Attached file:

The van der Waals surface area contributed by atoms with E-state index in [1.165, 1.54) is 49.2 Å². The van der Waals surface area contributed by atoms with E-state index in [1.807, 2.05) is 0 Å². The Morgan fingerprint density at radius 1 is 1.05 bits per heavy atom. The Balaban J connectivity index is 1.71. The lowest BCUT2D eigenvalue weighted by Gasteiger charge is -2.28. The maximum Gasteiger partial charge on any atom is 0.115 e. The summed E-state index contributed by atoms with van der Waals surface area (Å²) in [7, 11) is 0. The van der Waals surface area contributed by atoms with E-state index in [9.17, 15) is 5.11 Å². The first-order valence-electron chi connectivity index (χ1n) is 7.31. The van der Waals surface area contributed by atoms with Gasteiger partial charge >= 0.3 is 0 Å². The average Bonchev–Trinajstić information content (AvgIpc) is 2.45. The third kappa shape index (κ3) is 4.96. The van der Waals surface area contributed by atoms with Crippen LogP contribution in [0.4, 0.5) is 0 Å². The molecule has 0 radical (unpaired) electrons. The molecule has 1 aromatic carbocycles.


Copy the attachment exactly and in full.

The van der Waals surface area contributed by atoms with E-state index in [1.165, 1.54) is 49.2 Å². The van der Waals surface area contributed by atoms with E-state index in [1.807, 2.05) is 0 Å². The Morgan fingerprint density at radius 1 is 1.05 bits per heavy atom. The Balaban J connectivity index is 1.71. The lowest BCUT2D eigenvalue weighted by Gasteiger charge is -2.28. The maximum Gasteiger partial charge on any atom is 0.115 e. The summed E-state index contributed by atoms with van der Waals surface area (Å²) in [7, 11) is 0. The van der Waals surface area contributed by atoms with E-state index in [9.17, 15) is 5.11 Å². The first-order valence-electron chi connectivity index (χ1n) is 7.31. The van der Waals surface area contributed by atoms with Gasteiger partial charge >= 0.3 is 0 Å². The average Bonchev–Trinajstić information content (AvgIpc) is 2.45. The third kappa shape index (κ3) is 4.96. The van der Waals surface area contributed by atoms with Crippen LogP contribution in [0.4, 0.5) is 0 Å². The molecule has 0 radical (unpaired) electrons. The molecule has 1 aromatic carbocycles.